Blog | March 27, 2013

A letter to MLA Hehr, from Rachel McDougall-Sutherland, Calgary, Alberta.
Dear Mr Hehr:I am a working, middle class mother in your constituency. I earn an average salary as an administrative technical worker at an oil and gas firm. My husband works in computer desktop support. We own a small condo in Calgary with a mortgage, and we have a daughter aged 20 months.As it stands today, I am struggling without government assistance in order to keep working and support my family. The single most important and costly issue I face is my daycare bill that overwhelms my monthly salary. My husband and I are unable to obtain current Government subsidies as we make more money than $55K/year. I went back to work after 10 months of maternity leave because EI benefits weren't sufficient to cover the cost of food, clothing, modest housing, as well as our utility costs. If we are struggling, then the overwhelming majority of Canadians who earn much less than my husband and I, must also be struggling.For a single 12 month old child, day homes in Calgary costs approximately $12,000/year. Most daycares in Calgary can cost anywhere from $1100-$1700/month for an infant child (12 months). That is $13,200-$20,400/year.As of of February 2013 I have found the following Calgary daycare rates on a web search:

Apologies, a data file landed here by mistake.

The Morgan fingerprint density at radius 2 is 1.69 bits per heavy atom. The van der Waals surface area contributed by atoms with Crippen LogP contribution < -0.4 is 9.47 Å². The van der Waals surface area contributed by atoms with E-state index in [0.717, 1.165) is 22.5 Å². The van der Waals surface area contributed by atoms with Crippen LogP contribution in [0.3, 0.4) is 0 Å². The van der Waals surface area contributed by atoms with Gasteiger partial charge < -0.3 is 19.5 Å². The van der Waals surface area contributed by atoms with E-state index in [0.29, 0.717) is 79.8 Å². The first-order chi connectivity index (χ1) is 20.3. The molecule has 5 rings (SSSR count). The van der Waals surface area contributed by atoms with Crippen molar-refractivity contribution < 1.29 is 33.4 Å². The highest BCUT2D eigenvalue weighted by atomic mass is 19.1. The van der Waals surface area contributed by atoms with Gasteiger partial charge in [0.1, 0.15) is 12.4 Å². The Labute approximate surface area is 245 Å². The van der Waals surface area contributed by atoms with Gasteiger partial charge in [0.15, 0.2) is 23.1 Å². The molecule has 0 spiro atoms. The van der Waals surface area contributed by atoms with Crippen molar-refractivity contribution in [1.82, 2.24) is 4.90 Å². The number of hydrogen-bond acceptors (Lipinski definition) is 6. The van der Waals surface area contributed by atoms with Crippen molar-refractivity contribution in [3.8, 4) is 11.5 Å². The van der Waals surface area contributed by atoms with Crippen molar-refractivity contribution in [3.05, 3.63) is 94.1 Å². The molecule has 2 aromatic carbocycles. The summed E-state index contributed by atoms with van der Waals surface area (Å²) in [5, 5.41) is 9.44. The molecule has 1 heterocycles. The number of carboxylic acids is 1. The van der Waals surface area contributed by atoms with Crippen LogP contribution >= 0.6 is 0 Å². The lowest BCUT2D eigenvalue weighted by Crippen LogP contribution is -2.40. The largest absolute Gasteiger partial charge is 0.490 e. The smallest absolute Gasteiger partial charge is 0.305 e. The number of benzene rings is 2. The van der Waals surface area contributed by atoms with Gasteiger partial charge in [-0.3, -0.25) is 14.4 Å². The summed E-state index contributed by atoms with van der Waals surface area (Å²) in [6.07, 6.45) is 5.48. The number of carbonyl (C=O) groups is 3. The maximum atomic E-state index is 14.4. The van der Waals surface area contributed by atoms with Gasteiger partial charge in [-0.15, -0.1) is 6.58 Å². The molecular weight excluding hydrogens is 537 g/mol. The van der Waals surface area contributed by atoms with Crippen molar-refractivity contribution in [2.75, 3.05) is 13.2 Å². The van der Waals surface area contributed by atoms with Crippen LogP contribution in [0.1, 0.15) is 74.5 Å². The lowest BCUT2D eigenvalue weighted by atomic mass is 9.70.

• YMCA Calgary advertises $925/month (for aged 2 and up) but will not accept infants www.ymcacalgary.org
  • Kid’s & Company $1700/month Calgary Eau Claire, no fees listed on their website, fees can be confirmed at info@kidsandcompany.ca
  • Bow Valley Child Care Infant Room $1200/month www.bvccc.ca
  • Children’s Creative Learning Centre Nursery I & II $1145/month www.cclccalgary.com
To put this in perspective, according to Calgary Real Estate Board, (www.creb.com) the median price for single family home in Calgary in Feb 2013 is $442,000. This means, in most cases, that monthly daycare costs are similar, to the cost of a mortgage.According to www.rentfaster.ca, the average 2 bedroom unit in a home or apartment with access to necessities like a grocery store, a transit station, or other amenities starts at $1000/month in many neighborhoods around Calgary. In more convenient neighborhoods nearer to our work, the rent is significantly higher. With a 1.6% vacancy rate in Calgary as of Feb 2013, those rates will only climb.Research indicates monthly costs for families living in major centers like Calgary and Edmonton, Toronto and Vancouver are: (in fact the cost of living exclusive of housing is much higher in Alberta than in the rest of Canada):Housing costs (rent or mortgage) $1500
Transportation(two adult bus passes) $188Utilities (electricity $80/month, water and heat $200/month) $280Food (including diapers) $500
Clothing $150
Tenant Insurance $50
Bank Fees $30
Dental/Medical $100